When Boston companies hire a new executive or senior manager, it is standard practice to have the new hire sign an executive employment agreement. This type of employment contract lays out the terms of your employment and compensation — and what you will be allowed to do when you leave the company.
Obviously, this is an important contract. You need to know exactly what is in the executive employment agreement that your prospective employer has offered you before you sign it. Otherwise, you could be stuck with obligations that could seriously damage your career without sufficient compensation to make those restrictions worthwhile.
What you can expect to find in an executive employment agreement
While every employer has its own policies regarding these executive agreements, common terms include:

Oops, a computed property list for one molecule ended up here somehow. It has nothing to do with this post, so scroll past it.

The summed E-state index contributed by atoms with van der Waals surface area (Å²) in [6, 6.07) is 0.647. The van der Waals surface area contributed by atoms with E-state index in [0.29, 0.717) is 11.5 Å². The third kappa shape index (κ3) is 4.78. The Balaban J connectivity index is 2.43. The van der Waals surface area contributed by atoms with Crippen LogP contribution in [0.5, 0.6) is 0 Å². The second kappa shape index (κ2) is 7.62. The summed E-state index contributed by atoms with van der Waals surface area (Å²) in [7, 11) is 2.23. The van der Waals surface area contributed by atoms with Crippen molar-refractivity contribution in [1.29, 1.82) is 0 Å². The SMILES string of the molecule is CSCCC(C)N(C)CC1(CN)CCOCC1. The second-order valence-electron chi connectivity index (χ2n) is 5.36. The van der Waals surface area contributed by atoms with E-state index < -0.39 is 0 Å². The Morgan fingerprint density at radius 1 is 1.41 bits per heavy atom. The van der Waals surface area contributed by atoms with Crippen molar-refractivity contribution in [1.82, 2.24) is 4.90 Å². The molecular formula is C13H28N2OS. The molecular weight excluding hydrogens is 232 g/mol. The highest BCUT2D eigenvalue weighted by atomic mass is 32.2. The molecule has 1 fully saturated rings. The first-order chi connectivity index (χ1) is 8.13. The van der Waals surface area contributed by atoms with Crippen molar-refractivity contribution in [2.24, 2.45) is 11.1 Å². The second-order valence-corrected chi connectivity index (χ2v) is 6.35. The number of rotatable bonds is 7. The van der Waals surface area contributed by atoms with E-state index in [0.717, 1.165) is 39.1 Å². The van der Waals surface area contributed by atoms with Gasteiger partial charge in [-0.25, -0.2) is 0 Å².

- A definition of what the employer would fire you “for cause” over, such as embezzlement, fraud or gross misconduct
- A non-compete agreement
- A “notice and cure” provision that requires the employer to explain its reasons for firing you in writing and gives you a certain amount of time to try to cure the problem
- A “good reason” severance clause
As you can see, the agreement focuses a great deal on the employer’s right to terminate the executive and the executive’s right to respond or continue their career within the industry. These terms may be negotiable to some extent, but the employer may insist on certain other segments of the contract and make the job offer contingent on your signing it.
With so much at stake, you cannot just sign the agreement and hope for the best. It is important that you retain an employment law attorney to review its terms and explain them to you in detail. Knowing the consequences of what you are signing (or requesting a change first) gives you the best possible control and protection over your career.